Financial struggles, deadlines, a neverending inbox.
You constantly feel like you’re behind and can’t seem to get ahead.
You’re doing everything you can to try to manage it all. You show up to work early and stay after your normal working hours. You don’t seem to have a good work-life balance anymore.
There’s a shift in the office. People keep their heads down and keep pumping out work. You almost feel like a hamster on a wheel. You keep running and running, but you’re almost to the point of burnout.
Your employee handbook doesn’t mention anything about mental health days, taking care of yourself, or focusing on your needs. You’re not sure what to do or where to turn with how you’ve been feeling lately.
Here’s how to deal with mental health being an off-limits subject in your career.
If you don’t feel comfortable talking about your mental health at work or if your job doesn’t seem to have the most welcoming approach to mental health, there are things you can do on your end to help manage how you’re feeling and get your mental health back on track.
Identifying your stressors is a great place to start. Start keeping track of your thoughts and feeling by writing them down in a journal. This is a great way to get things off of your chest and into the pages of your journal.
Jotting down your thoughts and feelings can help you determine what’s causing you stress and anxiety. It’s also a great tool to look back on to help you find out what the best ways to cope may be.
Make Healthy Choices
It’s easy to turn to unhealthy choices when you’re feeling stressed. Try to avoid turning to sugary drinks or sweets, fast food, alcohol, or other substances. Making healthy choices in your day-to-day meals is a great way to make sure you feel good from the inside out. Aim to eat 3-5 meals a day, and make sure each is filled with an appropriate amount of protein, carbohydrates, and healthy fats.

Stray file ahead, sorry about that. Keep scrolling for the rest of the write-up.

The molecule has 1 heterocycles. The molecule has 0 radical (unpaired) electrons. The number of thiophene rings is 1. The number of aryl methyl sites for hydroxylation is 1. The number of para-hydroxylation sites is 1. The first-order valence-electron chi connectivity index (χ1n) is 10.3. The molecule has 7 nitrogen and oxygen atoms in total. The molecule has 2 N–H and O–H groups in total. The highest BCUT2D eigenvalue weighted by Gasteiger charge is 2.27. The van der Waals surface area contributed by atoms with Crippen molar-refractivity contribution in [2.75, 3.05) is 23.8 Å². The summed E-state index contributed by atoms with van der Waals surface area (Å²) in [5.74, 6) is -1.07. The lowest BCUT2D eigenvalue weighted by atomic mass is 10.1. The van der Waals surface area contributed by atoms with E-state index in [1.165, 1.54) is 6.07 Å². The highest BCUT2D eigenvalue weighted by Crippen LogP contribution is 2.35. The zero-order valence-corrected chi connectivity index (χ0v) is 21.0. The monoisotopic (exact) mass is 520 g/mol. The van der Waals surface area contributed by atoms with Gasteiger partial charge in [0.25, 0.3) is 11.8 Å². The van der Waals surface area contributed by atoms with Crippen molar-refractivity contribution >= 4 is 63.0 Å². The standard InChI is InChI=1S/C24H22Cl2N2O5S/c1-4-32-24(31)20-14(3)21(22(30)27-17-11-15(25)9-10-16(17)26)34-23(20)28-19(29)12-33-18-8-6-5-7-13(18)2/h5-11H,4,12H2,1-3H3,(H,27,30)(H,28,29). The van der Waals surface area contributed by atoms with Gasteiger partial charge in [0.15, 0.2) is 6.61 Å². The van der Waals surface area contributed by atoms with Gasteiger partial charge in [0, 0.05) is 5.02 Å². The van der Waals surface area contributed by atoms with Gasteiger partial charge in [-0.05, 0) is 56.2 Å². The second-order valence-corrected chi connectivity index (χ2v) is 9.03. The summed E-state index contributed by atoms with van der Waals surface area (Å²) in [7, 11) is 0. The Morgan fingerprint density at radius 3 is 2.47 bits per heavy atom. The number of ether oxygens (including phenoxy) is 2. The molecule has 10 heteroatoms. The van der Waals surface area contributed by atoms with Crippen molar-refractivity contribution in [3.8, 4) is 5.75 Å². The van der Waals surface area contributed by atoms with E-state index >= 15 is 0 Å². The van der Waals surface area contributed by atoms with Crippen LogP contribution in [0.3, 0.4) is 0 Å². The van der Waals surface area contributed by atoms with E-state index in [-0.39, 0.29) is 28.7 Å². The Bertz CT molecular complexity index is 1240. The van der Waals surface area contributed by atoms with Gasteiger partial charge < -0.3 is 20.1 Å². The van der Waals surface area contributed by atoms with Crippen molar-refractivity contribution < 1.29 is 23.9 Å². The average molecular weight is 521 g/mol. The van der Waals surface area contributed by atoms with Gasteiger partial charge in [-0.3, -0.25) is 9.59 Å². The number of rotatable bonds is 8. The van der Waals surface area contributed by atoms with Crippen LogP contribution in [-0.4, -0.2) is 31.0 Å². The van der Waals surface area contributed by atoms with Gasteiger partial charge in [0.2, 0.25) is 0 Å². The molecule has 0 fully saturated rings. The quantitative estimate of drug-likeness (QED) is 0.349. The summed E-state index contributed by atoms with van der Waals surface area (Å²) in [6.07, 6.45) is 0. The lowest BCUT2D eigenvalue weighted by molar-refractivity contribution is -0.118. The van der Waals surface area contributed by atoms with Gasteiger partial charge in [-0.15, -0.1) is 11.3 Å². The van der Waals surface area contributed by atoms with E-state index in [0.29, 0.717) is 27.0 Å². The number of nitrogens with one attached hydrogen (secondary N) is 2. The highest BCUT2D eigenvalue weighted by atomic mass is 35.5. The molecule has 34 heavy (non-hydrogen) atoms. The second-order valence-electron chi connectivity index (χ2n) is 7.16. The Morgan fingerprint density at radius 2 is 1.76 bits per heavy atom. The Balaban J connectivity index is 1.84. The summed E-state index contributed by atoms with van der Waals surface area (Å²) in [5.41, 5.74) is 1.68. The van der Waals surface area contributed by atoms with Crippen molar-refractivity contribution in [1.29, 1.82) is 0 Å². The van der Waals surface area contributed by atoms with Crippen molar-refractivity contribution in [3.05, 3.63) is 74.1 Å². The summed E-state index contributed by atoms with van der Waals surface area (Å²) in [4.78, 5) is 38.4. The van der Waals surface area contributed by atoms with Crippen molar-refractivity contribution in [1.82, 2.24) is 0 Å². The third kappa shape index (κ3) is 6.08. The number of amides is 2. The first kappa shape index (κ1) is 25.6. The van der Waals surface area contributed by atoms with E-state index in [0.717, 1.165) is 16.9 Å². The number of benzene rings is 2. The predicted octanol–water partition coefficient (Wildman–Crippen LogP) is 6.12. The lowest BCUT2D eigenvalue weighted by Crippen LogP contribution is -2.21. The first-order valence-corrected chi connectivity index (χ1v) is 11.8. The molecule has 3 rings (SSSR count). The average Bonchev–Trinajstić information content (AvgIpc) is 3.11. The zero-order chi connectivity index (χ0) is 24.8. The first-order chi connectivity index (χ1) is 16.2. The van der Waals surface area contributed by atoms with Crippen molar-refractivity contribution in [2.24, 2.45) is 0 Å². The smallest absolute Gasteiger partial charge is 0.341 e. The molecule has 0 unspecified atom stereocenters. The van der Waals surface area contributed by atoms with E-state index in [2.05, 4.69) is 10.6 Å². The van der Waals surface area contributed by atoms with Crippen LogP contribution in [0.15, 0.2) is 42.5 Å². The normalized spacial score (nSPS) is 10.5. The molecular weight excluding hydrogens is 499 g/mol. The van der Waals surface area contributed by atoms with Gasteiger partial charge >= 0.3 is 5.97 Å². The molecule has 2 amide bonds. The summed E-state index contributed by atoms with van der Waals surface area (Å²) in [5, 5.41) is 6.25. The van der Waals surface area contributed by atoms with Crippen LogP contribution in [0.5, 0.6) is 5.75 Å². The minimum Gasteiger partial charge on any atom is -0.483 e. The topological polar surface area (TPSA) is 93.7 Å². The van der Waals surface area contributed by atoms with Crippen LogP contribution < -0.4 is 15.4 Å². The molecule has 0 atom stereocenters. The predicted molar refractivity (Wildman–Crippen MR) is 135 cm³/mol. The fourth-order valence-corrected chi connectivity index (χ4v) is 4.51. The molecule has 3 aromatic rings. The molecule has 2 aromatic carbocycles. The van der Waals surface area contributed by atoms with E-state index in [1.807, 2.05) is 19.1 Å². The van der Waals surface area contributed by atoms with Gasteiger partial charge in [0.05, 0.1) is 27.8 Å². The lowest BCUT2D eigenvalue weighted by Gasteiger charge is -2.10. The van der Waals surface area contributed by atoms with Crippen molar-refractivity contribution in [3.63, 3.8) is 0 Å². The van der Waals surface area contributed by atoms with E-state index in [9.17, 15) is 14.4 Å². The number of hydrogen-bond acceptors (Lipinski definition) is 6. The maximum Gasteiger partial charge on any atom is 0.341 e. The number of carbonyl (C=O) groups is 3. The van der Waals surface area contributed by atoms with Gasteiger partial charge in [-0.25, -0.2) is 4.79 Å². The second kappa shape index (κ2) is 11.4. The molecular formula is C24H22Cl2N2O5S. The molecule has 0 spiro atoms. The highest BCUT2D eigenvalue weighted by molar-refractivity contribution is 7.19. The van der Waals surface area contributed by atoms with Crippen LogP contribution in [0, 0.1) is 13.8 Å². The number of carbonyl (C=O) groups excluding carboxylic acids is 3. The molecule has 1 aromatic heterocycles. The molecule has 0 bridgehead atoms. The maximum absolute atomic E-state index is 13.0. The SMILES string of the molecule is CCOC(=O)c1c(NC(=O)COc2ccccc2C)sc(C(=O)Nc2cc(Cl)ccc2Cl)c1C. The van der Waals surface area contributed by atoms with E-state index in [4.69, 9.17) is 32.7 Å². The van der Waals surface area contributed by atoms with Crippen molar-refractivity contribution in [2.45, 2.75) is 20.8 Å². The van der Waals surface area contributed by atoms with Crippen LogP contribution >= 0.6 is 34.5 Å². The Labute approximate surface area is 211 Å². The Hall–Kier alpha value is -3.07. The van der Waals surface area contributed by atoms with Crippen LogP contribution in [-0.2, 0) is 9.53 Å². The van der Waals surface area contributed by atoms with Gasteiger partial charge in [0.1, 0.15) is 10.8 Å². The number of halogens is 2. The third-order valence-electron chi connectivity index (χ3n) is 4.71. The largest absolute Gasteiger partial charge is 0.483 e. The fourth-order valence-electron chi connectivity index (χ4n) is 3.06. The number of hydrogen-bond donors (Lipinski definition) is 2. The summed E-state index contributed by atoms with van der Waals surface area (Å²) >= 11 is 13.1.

Sleep is just as important for managing stress, as well as for rest and recovery. You need to make sure you’re fueling your body properly with food, but fueling also meals giving it time to recharge so it’s ready for whatever the next day will throw your way. Aim for at least 8 hours of sleep each night.
A great way to help manage stress naturally is by getting your body moving. Hit up your local gym, take a walk around your neighborhood, or hop on your bicycle. Do whatever works for you as long as your body is moving and your heart is pumping.
In today’s world, it’s easy to feel like you have to be available 24 hours a day. Even outside of your normal working hours, you have a laptop and a cell phone where you may be receiving emails, phone calls, and text messages relating to your job.
Establish some work-life balance boundaries for yourself. Make a rule to not check your email or answer work-related phone calls when you’re at home. Setting clear boundaries for yourself can help cut down on the stress you may be feeling.
Take Some R&R
If you’re able, take some time to rest and recharge. Take a sick day or use one of your vacation days to take some much-needed time off.
Depending on what your work offers you and the funds you have available, take a day for yourself. If you’re able to put a little more money towards relaxing, plan a staycation at home or vacation in a different city or state.
If you’re unable to take a day off, make sure you’re using your weekends wisely. Turn off your phone and dedicate your weekend to your personal life. Allow yourself to rest and relax every now and then. You don’t have to constantly be on the go 24 hours a day, 7 days a week.
It’s important to reach out for help if your mental health is on the decline. If you feel comfortable, discuss how you’re feeling with your direct supervisor or your human resources team. If for some reason you don’t feel comfortable discussing your mental health in your career, you may want to reach out to a therapist for additional support.
It’s important to know that you’re not alone. Stress and anxiety can affect anyone from time to time. If it’s starting to have an impact on your daily life, it’s important to reach out for help.
About the author(s)
Karen is the founder and Clinical Director of Cohesive Therapy NYC. She earned a Masters in Social Work from New York University and has extensive training in Hypnosis, Anxiety, Cognitive Behavioral Therapy, Brainspotting, and DGBI. She is a member of the Institute of Certified Anxiety Treatment Professionals, The Rome Foundation, the National Association of Social Workers, The Crohn's and Colitis Foundation, and the American Social of Clinical Hypnosis.